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Skype, the European internet telephony provider, has expanded its relationship with Chinese portal Tom Online with the creation of a joint venture designed to expand premium services.
The joint venture, which will be 51 per cent owned by Tom, formalises a the relationship which began last year with co-branded services. Neither company disclosed terms.
Since the start of the alliance, Skype has added 3.1m registered users in China to make it the Luxembourg-based company’s third-largest market after the US and Taiwan.
Skype, which distributes complimentary software that allows free calls between computer users with broadband access, has 51m registered users, of which the company says 27m are active.
Skype claimed the joint venture would lead to the development of its premium services in China, which include SkypeOut, which allows users to make relatively low-cost calls to conventional telephones around the world. But it remains unclear when such services will overcome restrictions in place in the Chinese market.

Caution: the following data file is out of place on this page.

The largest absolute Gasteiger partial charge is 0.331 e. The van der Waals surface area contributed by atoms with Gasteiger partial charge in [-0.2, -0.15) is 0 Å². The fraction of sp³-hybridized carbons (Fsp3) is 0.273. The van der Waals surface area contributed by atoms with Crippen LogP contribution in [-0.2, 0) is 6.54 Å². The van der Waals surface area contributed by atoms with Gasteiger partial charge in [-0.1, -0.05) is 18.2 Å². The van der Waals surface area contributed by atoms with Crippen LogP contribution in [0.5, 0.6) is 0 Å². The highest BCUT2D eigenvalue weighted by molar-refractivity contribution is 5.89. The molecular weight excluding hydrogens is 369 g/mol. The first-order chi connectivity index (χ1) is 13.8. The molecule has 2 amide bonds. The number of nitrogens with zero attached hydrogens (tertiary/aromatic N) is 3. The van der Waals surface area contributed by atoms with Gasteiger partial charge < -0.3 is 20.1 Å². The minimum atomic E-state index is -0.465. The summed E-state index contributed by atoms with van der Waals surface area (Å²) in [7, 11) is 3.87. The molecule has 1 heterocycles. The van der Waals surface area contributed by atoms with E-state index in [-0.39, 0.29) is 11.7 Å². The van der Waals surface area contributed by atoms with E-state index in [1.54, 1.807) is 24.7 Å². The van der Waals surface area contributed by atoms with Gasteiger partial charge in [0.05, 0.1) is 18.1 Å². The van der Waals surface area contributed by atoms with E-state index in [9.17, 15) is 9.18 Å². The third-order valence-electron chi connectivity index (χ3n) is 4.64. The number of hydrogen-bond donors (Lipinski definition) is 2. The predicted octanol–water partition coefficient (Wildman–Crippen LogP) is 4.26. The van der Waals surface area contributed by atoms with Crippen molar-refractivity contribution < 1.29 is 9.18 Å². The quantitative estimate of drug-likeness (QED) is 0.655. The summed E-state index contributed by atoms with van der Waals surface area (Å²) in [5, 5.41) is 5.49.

Tom was less clear about the intentions of the joint venture. Elaine Feng, executive vice-president of sales and marketing, said the decision to proceed “demonstrated commitment” from both companies.
Rolling out Skype’s premium products would require an agreement with China’s state-run telecoms operators.
Skype currently has around about 2m users worldwide who access its premium services, which is the only way the company can currently monetise its free download model.
The company does not disclose any financial information but analysts estimate that paying Skype users may spend up to €50 per year, generating annual revenues of around €100m ($125m).